Amongst friends and family, for all of the things I cook and bake, I am most famous for my mashed potatoes. My mashed potatoes appear only at holidays and very special occasions, because they are good for the soul, and deeply decadent. This is not your weeknight mash, pulled together quickly to accompany dinner. These are the mashed potatoes I bring out for Thanksgiving, and when delivering condolence or sickbed dinners. When I make them for gatherings, I literally plan on one pound of potatoes for every person in attendance, because people go back for seconds and thirds, and you definitely want leftovers.
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Easy never tasted so awesome.
These are your total indulgence mashed potatoes, and I often ban people from the kitchen when they are being prepared, not because I am ever reluctant to share a recipe, but because certain people have their joy diminished if they have any sense of the caloric or fat content of a dish, and I don’t ever want someone to limit their own happiness. I’m with Oscar Wilde. Everything in moderation, including moderation. These are the potatoes you eat just a couple of times a year, not weekly; and as such, I stand by all the things that make them so delicious. (Even though I should probably serve them with a defibrillator and a garnish of Lipitor.)
WATCH: How to Make Instant Pot Mashed Potatoes
It is, to my knowledge, the first time I will ever say definitively that I am not going to publish the recipe, but if you find me on social media and ask me, I will be happy to send it to you. It’s not the nuclear codes, but still, some things have to remain on a need-to-know basis. Plus, my mom reads all my articles and if she had any idea what I put into my mashed potatoes she might never eat them again.
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Since I always make plenty of taters to leave some leftovers, and since we are all facing down the holiday season and buckets of mash are imminent, I have also come up with some great uses for leftovers. These ideas can serve many functions. They can extend a small amount of potatoes into another whole meal. They can take a mediocre mash and elevate it to something better than the original, or a superior mash into something nearly ethereal.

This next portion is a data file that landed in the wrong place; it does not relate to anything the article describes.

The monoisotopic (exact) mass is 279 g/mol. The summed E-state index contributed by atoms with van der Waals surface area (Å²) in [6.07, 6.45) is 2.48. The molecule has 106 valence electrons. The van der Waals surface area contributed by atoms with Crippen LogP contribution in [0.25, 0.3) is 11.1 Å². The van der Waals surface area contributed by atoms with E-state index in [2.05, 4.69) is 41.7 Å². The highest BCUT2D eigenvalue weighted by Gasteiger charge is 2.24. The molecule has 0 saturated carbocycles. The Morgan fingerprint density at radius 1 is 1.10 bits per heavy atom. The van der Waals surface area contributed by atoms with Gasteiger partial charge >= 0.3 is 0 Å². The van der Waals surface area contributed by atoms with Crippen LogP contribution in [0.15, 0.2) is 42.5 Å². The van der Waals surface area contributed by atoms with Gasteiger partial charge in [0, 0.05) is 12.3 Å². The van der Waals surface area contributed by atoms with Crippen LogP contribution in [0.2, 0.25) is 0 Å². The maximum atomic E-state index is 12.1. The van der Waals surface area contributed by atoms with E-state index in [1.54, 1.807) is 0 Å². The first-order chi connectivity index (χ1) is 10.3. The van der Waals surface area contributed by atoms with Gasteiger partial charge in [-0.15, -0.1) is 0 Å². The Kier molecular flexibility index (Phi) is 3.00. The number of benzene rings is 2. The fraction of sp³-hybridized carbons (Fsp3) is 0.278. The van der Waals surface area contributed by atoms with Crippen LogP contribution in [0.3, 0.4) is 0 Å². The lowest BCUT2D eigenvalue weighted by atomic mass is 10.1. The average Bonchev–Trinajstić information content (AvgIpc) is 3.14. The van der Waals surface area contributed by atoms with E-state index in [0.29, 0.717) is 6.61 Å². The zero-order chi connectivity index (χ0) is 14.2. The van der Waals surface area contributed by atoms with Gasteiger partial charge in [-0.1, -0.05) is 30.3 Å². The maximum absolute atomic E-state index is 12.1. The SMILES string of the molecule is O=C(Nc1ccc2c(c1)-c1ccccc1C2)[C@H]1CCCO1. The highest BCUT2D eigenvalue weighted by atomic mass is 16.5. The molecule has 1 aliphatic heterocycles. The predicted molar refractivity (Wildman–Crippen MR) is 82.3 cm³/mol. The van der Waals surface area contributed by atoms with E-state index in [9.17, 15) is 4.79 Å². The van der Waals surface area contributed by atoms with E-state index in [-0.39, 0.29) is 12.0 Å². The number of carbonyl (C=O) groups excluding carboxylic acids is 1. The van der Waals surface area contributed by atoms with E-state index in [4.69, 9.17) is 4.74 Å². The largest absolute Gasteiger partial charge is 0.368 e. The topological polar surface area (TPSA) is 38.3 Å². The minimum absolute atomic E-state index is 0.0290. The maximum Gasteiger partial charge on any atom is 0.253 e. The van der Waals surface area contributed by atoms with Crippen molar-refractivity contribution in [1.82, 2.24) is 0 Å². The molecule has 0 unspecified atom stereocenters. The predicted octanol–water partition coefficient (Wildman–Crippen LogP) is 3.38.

RECIPE: Ranch Mashed Potatoes
I have made rolls, biscuits and breads out of leftover mashed potatoes. Knishes, pierogi and gnocchi are often mere minutes away if you have leftover mashed potatoes. The world’s easiest vichyssoise soup is really just leftover mashed potatoes cooked in milk to your desired consistency and served hot or cold with chives. Our cousins across the pond in the UK have elevated the leftover mashed potato to legendary status. The Scottish Tatty Scone is a traditional way to use up mash, as is the Irish Colcannon and the whimsically named British Bubble and Squeak. And of course, the classic Shepherd’s and Cottage pies both use a lid of leftover mashed potatoes as the trademark of those casseroles. Try leveraging your leftover mash for samosas, latkes, this breakfast casserole fit for a queen, a pot of loaded potato soup, savory hand pies, and so much more.
Whatever mashed potato recipe you use, having some fun uses for leftovers are always a good thing, so here are 5 more mouthwatering recipes for using up the rest of the pot!
Mashed Potato Pancakes
Get the Recipe: Mashed Potato Pancakes
Easy Tex-Mex Shepherd’s Pie
Get the Recipe: Easy Tex-Mex Shepherd's Pie
Cheesy Leftover Mashed Potato Waffles
Get the Recipe: Cheesy Leftover Mashed Potato Waffles
Picadillo Stuffed Mashed Potato Balls
Get the Recipe: Picadillo Stuffed Mashed Potato Balls
Leftover Mashed Potato Doughnuts with Cranberry Sauce Filling
Get the Recipe: Leftover Mashed Potato Doughnuts with Cranberry Sauce Filling
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